Only a Brazilian could f*ck up his shot like this but still score a beauty

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Marcinho celebrates scoring goal for Fortaleza

To score an amazing goal but constantly have people ask whether you meant it must be one of the most annoying things in football. Dennis Bergkamp would surely agree, and now Fortaleza’s Marcinho has experienced it in Brazil.

The step up from the second tier of Brazilian football to the first is huge. The teams at the top table are far richer and boast much better squads, and the stadiums change from mostly rickety old grounds with a couple of thousand people to modern arenas with tens of thousands of screaming fans.

With a packed football calendar and limited wage bills, it is usually hard for the top division’s four new arrivals to survive. After winning consecutive promotions from the Série C to Série B and then Série B to Série A, Fortaleza are now coming face to face with that challenge.

To complicate matters further, the club from Brazil’s far North East have also had to fight on four fronts since the start of the season.

As well the top national division, they have already won the Ceará state championship, beating local rivals Ceará in the final, and are still competing in both the Copa do Nordeste and Copa do Brasil. It may only be four months since this campaign started, but they have already played close to 30 games.

And as if all that weren’t enough, the machine that generates the fixture list for Série A was feeling particularly unkind when it got to work on their 2019 calendar.

In the first nine games of the season, before the month-long break for the Copa América, they were drawn to play six of last season’s top seven, including an opening-day trip to face defending champions Palmeiras in São Paulo.

On Sunday, for the first time since the league began, they would face a slightly less intimidating opposition – travelling 3,000km south to take on Chapecoense, another side expected to spend the season battling relegation.

The game, though, did not start well for the Tricolor do Pici. After 13 minutes, Chape wide man Rildo stole in at the back post to score and the home side seemed to be in full control.

Or at least they did until Fortaleza’s fleet-footed winger Marcinho decided to turn on the afterburners.

To start things off, midfielder Edinho nicked the ball in midfield and played it out wide to Wellington Paulista (the same Wellington Paulista who spent six months behind Carlton Cole, Ricardo Vaz Te and Marouane Chamakh in the pecking order at West Ham), who whipped a delicious ball across the box.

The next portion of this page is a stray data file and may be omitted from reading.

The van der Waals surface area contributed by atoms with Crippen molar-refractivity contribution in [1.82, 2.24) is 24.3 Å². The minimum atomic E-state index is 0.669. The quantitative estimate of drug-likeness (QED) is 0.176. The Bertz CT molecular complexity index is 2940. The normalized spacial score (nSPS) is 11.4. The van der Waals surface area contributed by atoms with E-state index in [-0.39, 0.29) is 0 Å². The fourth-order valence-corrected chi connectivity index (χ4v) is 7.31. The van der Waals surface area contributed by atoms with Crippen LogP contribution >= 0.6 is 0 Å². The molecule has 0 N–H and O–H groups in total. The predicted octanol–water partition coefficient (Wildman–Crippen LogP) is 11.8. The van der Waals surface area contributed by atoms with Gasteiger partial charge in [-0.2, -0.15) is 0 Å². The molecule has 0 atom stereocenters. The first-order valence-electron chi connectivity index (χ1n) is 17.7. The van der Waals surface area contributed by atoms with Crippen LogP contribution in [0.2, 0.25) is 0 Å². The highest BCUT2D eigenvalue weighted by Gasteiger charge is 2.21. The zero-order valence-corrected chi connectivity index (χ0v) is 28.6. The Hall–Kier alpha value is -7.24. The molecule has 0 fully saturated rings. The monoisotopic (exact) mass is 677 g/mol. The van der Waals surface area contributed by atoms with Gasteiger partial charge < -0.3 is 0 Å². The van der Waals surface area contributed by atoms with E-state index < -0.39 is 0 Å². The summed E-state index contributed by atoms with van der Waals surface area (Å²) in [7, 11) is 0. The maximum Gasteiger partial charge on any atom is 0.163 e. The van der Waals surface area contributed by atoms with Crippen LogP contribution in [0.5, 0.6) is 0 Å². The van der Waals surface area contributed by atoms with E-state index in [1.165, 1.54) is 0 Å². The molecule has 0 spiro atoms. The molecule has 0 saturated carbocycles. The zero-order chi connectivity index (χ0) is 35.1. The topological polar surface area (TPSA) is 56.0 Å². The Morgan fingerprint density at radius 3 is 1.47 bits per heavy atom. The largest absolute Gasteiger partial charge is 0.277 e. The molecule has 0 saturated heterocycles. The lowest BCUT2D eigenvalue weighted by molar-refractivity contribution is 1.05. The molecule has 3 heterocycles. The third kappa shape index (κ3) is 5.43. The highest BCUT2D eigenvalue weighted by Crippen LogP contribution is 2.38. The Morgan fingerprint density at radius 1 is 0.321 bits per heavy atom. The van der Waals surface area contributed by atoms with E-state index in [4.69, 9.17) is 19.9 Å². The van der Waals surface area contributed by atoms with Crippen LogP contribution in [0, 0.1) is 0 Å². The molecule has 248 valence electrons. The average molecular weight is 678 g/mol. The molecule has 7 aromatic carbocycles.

Marcinho, who had been set to start on the bench before Osvaldo failed a late fitness test, motored in well over the speed limit to poke the ball home with his left big toe.

Yet the real moment of magic would come after half time. A long, curling Juninho pass went in behind the Chape defence and Marcinho’s legs whirred into action once again.

He got to the ball first, as he always does, and controlled it with a combination of shoulder and chest, leaving right-back Caique Sá looking utterly baffled as to how he’d been beaten so comfortably for pace. The last time Sá had looked round, Marcinho was five metres behind him.

One more touch with his right knee pushed it just far enough in front of him and, still travelling at the speed of greased lightning, Marcinho flicked it up and over the stranded Tiepo, who, judging by his reaction, felt the full force of the humiliating blow.

“He’s messed up the shot but managed to lob the ‘keeper anyway,” screamed the Brazilian TV commentator – perhaps the harshest reaction possible to what he had just witnessed. Perhaps he was confused by the speed with which it had taken place.

Two minutes later, to add the icing to the cake, Marcinho would get an assist to go alongside his two goals.

Picking the ball up in the middle of the park, he turned and whizzed past two midfielders before slipping the ball behind the defence and into the path of Osvaldo, deemed fit enough to play the last 25 minutes, who slotted it under the advancing Tiepo.

Marcinho is a wonderfully old-fashioned winger – he plays with his shirt tucked into shorts pulled up around his belly button and constantly makes apparent his burning desire to scare defenders shitless with his pace.

On his unveiling at Fortaleza this year he said: “I’ve never made a secret of my desire to play outside Brazil. We just couldn’t agree a deal this time.”

If he can keep producing like he did on Sunday and help Fortaleza stay in the top flight, teams around the world will be lining up to do that deal. If they really want him, though, they’ll need to catch him first.

By Joshua Law


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